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Issue #1722      March 9, 2016

2016 Closing the Gap report

Frustration as gaps remain

With Aboriginal life expectancy still lagging behind the rest of the population by a decade, Indigenous leaders say they are frustrated with the lack of consistency from government and “sick and tired” of going to funerals.

Photo: Alice Kemble

Prime Minister Malcolm Turnbull presented the eighth Closing the Gap report to Parliament last month, confirming only two of its seven health, education and employment targets remain on track.

The report paints a similar overall picture to last year, while progress on some targets hasn’t changed in a decade. Indigenous leaders, including Close the Gap co-chair Mick Gooda, are calling for an overhaul of the relationship between government and their communities.

“When you work in Aboriginal affairs, frustration is a byword; we’re just used to it,” Gooda said. “But the one thing ... is this bloody resilience of our mob to just keep getting up every day and hitting the deck again and having another go.”

The 2016 report shows targets to halve child mortality by 2018 and Indigenous Year 12 attainment levels are on track. But the gap between life expectancy for Indigenous and other Australians remains at around 10 years and unlikely to close by 2031.

No progress had been made on employment outcomes for Indigenous Australians since the target was set in 2008, with the goal to halve the workforce gap still out of reach.

Reading and numeracy results are slightly better with Turnbull confident closing the education gap remains achievable. The Prime Minister conceded there had been mixed progress on several targets over the eight years since they were set.

Patrick Dodson says the biggest problem is the program doesn’t have a buy-in from Indigenous communities, and a new approach is desperately needed.

“We’re basically changing the table cloth on a table without really realising that the white ants are eating the legs out of the table,” he told ABC Radio.

But Gooda urged patience, saying effects from health initiatives would take years to filter through.

He believes reductions in child mortality rates are “really great building blocks”.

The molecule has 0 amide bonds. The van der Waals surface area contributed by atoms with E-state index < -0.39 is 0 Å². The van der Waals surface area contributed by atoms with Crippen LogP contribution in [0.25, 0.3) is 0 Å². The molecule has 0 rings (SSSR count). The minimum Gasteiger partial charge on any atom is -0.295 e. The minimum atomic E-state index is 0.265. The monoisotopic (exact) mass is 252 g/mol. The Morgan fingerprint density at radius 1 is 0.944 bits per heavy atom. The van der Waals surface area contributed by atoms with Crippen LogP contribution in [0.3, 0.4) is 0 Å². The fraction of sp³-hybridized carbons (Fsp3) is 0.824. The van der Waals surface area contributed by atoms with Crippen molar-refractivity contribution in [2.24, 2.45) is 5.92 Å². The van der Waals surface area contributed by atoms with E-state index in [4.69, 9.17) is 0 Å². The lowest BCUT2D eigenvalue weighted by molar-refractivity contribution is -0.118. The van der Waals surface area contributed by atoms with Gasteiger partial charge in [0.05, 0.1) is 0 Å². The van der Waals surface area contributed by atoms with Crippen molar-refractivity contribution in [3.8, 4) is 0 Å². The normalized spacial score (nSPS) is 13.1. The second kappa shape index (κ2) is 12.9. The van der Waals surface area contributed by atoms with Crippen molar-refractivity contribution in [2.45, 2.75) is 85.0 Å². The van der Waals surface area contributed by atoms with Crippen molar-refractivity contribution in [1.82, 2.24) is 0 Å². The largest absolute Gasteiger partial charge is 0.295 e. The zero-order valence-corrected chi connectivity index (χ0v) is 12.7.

Turnbull began his parliamentary address in Ngunnawal, the language of the traditional owners of the Canberra area. Gooda and Close the Gap Campaign co-chair Jackie Huggins praised the Prime Minister for his effort.

Turnbull promised to listen to and work with Indigenous communities, rather than deliver to them – something long sought by Indigenous leaders.

“The headline statistics in this report do not recognise the diversity that exists in your culture, language and experiences,” he said.

Huggins called for far-sighted policies, saying three-year funding cycles could not improve outcomes for Indigenous Australia. “For decades government policy has failed us dismally,” she said.

“We need to have a voice in planning and implementation of programs. We can broaden engagement and get a true picture of what’s going on in our communities. The best way of working with us is to engage in meaningful dialogue, which means they have to listen.”

Huggins pointed to the Indigenous Advancement Strategy (IAS) as an example of poorly implemented and planned government policy. “This is where the problem lies,” she said.

“Are they listening to our people or are they being so dogmatic about it? The government believes they have all the answers, but we know our community-owned organisations are suffering cuts to funding and programs.

“We’re getting mixed messages – we’re getting clear messages from what our community wants and a clear message that the government is running their own race, deciding what we have to have in terms of programs and service. And it’s our people who suffer the most.

“To tell you the truth, we are sick and tired of going to funerals on a very regular basis. We want that to stop for our people.”

Professor Stephen Simpson, academic director of the University of Sydney’s Charles Perkins Centre and executive director of Obesity Australia, said the importance of diet and nutrition on closing the gap was being largely ignored.

“Australia must commit to system-level change processes that draw on Aboriginal communities as partners with a range of stakeholders,” he said.

“We have evidence for the success of community-based and -led programs to improve food supply and cost, promote healthy food options and improve food storage facilities.”

Koori Mail

Next article – Easter strikes to put pressure on govt

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